Steps in the Process
When you apply for a mortgage, several things happen:
- Your lender will get an appraisal.
The appraisal will determine the market value of your new home, which will be used as collateral for your loan. You'll be charged a fee for this service; it will likely be included in your closing costs.
- Your lender will look at your credit report.
Your lender will look at your credit report to verify your credit history. You'll be charged a fee for this document as well. If you're pre-approved, this step may have already been completed.
- Your lender will verify your personal information.
Your bank account and employment information will be verified. Your lender may ask you for your 2 most recent monthly bank statements or pay stubs. If you can't provide them, a Verification of Employment (VOE) and Verification of Deposit (VOD) will be mailed on your behalf to verify the last 2 years of employment and banking information.
Your lender is required by law to provide you with the following documents:
- Loan Estimate.
The Loan Estimate tells you important details about the loan you have requested. The lender must provide you a Loan Estimate within three business days of receiving your application.
The form provides you with important information, including the estimated interest rate, monthly payment, and total closing costs for the loan. The Loan Estimate also gives you information about the estimated costs of taxes and insurance, and how the interest rate and payments may change in the future. In addition, the form indicates if the loan has special features that you will want to be aware of, like penalties for paying off the loan early (a prepayment penalty) or increases to the mortgage loan balance even if payments are made on time (negative amortization). If your loan has a negative amortization feature, it appears in the description of the loan product.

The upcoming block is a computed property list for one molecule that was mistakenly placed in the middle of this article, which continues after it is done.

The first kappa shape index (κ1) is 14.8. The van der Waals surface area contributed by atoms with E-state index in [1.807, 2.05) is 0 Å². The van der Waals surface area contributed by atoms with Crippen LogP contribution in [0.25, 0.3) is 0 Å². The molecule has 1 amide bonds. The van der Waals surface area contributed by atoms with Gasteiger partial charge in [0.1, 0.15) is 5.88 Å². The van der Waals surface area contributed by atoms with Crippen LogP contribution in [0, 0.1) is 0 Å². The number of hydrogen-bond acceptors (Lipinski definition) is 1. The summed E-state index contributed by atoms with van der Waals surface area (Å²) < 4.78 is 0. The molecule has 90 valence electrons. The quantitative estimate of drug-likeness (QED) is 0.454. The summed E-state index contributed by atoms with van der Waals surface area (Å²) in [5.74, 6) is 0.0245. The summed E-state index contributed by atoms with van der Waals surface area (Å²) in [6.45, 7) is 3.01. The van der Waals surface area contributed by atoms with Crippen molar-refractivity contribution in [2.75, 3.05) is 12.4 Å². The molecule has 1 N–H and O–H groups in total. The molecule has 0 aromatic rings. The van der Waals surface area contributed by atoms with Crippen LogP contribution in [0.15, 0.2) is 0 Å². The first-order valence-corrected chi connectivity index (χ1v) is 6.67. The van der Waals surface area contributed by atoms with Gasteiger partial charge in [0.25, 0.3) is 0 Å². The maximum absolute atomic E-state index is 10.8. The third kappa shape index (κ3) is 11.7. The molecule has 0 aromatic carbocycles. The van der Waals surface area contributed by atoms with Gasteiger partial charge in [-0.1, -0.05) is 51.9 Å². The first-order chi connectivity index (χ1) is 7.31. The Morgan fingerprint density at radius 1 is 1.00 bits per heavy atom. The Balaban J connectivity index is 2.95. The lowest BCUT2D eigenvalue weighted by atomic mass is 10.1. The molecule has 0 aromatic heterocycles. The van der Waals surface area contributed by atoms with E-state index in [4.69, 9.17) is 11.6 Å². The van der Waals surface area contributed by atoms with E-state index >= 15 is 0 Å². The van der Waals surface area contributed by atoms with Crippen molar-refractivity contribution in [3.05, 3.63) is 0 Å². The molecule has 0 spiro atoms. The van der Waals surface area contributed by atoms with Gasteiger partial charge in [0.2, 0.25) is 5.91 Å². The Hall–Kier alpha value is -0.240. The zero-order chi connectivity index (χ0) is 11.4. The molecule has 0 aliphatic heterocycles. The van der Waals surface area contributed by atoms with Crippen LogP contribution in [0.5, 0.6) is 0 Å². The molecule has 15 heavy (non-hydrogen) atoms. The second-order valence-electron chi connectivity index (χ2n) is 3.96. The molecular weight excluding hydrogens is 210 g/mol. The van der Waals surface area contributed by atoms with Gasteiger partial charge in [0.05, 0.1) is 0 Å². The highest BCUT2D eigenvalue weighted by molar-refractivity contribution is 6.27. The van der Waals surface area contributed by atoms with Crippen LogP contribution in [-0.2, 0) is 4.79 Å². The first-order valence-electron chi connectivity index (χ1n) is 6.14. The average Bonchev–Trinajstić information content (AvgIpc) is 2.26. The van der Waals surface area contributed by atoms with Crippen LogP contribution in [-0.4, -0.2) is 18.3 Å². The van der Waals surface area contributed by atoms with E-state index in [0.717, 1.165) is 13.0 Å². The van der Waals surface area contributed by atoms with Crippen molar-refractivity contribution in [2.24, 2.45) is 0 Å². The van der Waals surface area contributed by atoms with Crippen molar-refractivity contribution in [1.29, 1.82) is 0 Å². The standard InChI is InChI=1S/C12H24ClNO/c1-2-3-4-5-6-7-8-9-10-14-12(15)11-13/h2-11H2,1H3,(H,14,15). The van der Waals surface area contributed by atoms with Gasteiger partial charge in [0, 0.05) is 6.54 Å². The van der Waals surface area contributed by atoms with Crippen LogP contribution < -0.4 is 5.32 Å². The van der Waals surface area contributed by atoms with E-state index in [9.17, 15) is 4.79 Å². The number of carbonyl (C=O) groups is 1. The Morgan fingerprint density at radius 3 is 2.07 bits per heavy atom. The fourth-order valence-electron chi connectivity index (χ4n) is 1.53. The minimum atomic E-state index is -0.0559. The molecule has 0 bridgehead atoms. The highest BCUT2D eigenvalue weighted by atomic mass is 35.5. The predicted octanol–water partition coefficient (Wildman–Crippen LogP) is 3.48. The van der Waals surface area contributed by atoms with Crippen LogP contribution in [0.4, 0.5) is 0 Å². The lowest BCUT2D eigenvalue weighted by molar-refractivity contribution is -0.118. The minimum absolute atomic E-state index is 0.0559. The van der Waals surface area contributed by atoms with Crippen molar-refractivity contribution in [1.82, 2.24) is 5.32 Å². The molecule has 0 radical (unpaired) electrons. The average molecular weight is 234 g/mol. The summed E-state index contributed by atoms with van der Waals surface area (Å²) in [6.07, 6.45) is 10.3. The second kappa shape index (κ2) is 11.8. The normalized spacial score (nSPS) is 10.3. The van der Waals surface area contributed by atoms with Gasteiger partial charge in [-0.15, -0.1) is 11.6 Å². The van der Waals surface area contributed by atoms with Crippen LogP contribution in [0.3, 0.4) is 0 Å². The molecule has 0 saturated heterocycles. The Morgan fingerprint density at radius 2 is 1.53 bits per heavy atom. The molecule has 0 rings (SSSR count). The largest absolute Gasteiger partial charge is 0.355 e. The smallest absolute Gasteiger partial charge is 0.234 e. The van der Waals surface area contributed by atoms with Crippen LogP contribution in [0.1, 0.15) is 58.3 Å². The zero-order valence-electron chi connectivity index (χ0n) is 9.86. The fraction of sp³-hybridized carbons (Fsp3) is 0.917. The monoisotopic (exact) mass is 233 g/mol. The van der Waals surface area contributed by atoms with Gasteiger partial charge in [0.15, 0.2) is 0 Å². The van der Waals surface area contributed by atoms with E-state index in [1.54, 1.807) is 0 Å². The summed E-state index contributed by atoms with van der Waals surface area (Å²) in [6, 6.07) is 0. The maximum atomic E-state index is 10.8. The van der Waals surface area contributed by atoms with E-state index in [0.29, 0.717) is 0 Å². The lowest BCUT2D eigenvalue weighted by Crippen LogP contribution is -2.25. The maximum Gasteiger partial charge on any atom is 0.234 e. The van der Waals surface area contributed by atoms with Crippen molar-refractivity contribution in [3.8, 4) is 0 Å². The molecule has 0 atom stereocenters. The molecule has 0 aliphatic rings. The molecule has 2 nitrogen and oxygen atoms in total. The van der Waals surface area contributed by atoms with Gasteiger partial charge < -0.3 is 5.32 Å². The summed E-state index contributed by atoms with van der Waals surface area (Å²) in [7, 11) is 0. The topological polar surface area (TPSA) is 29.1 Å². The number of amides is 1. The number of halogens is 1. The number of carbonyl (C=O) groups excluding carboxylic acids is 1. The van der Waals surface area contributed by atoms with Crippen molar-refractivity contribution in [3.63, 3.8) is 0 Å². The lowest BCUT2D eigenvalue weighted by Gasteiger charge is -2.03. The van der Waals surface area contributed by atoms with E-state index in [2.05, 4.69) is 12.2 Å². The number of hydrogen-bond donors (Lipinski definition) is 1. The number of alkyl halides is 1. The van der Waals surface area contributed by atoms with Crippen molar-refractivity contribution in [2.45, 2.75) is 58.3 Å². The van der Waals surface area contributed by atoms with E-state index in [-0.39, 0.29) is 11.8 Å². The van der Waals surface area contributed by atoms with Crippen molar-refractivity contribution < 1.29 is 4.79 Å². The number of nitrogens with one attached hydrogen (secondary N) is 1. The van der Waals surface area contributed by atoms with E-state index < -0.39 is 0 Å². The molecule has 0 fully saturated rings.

The form uses clear language and design to help you better understand the terms of the mortgage loan you've applied for. All lenders are required to use the same standard Loan Estimate form. This makes it easier for you to compare mortgage loans so that you can choose the one that is right for you.
When you receive a Loan Estimate, the lender has not yet approved or denied your loan application. The Loan Estimate shows you what loan terms the lender expects to offer if you decide to move forward. If you decide to move forward, the lender will ask you for additional financial information.
See an interactive example of the "Loan Estimate" on the CFPB website here: Sample Loan Estimate
- "A Home Buyer's Guide to Settlement Costs."
This guide is a government publication that describes the closing or "settlement" process, associated costs, and your rights.
- Adjustable-Rate Mortgage (ARM) disclosure.
This disclosure includes information about terms and costs associated with an ARM, past performance of the index to which the interest rate will be tied, and the "Consumer Handbook on Adjustable-Rate Mortgages."
- Annual Percentage Rate (APR) information.
This is the cost of credit expressed as a yearly rate. The APR includes the interest rate, points, broker fee and any other charge you're required to pay in order to obtain your mortgage loan.
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What is a mortgage?
Working with Lenders
Applying for a Mortgage